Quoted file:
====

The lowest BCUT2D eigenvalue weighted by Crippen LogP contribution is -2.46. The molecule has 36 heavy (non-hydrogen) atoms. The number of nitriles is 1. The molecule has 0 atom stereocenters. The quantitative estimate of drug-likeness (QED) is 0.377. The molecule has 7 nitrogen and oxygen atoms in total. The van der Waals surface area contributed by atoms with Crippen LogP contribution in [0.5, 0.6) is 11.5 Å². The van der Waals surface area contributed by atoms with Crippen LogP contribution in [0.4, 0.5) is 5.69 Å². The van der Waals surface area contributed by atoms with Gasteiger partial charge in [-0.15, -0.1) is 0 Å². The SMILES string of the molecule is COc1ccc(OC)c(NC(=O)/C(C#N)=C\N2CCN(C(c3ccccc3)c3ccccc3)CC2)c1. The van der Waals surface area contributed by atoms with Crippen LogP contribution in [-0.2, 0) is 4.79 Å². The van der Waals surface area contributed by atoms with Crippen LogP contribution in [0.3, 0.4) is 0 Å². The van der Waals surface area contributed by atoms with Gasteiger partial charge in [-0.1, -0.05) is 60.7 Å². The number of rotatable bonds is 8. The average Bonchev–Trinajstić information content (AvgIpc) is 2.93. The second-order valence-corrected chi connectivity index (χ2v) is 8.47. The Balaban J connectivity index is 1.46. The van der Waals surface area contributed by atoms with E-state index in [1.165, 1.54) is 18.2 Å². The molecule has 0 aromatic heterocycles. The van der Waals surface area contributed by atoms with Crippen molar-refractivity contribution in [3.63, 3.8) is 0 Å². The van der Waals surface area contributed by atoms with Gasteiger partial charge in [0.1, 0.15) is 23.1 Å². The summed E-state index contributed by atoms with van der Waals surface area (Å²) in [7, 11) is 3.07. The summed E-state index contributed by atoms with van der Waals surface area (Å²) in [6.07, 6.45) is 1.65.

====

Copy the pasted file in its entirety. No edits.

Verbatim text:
The lowest BCUT2D eigenvalue weighted by Crippen LogP contribution is -2.46. The molecule has 36 heavy (non-hydrogen) atoms. The number of nitriles is 1. The molecule has 0 atom stereocenters. The quantitative estimate of drug-likeness (QED) is 0.377. The molecule has 7 nitrogen and oxygen atoms in total. The van der Waals surface area contributed by atoms with Crippen LogP contribution in [0.5, 0.6) is 11.5 Å². The van der Waals surface area contributed by atoms with Crippen LogP contribution in [0.4, 0.5) is 5.69 Å². The van der Waals surface area contributed by atoms with Gasteiger partial charge in [-0.15, -0.1) is 0 Å². The SMILES string of the molecule is COc1ccc(OC)c(NC(=O)/C(C#N)=C\N2CCN(C(c3ccccc3)c3ccccc3)CC2)c1. The van der Waals surface area contributed by atoms with Crippen LogP contribution in [-0.2, 0) is 4.79 Å². The van der Waals surface area contributed by atoms with Crippen LogP contribution in [0.3, 0.4) is 0 Å². The van der Waals surface area contributed by atoms with Gasteiger partial charge in [-0.1, -0.05) is 60.7 Å². The number of rotatable bonds is 8. The average Bonchev–Trinajstić information content (AvgIpc) is 2.93. The second-order valence-corrected chi connectivity index (χ2v) is 8.47. The Balaban J connectivity index is 1.46. The van der Waals surface area contributed by atoms with E-state index in [1.165, 1.54) is 18.2 Å². The molecule has 0 aromatic heterocycles. The van der Waals surface area contributed by atoms with Crippen molar-refractivity contribution in [3.63, 3.8) is 0 Å². The van der Waals surface area contributed by atoms with Gasteiger partial charge in [0.1, 0.15) is 23.1 Å². The summed E-state index contributed by atoms with van der Waals surface area (Å²) in [7, 11) is 3.07. The summed E-state index contributed by atoms with van der Waals surface area (Å²) in [6.07, 6.45) is 1.65.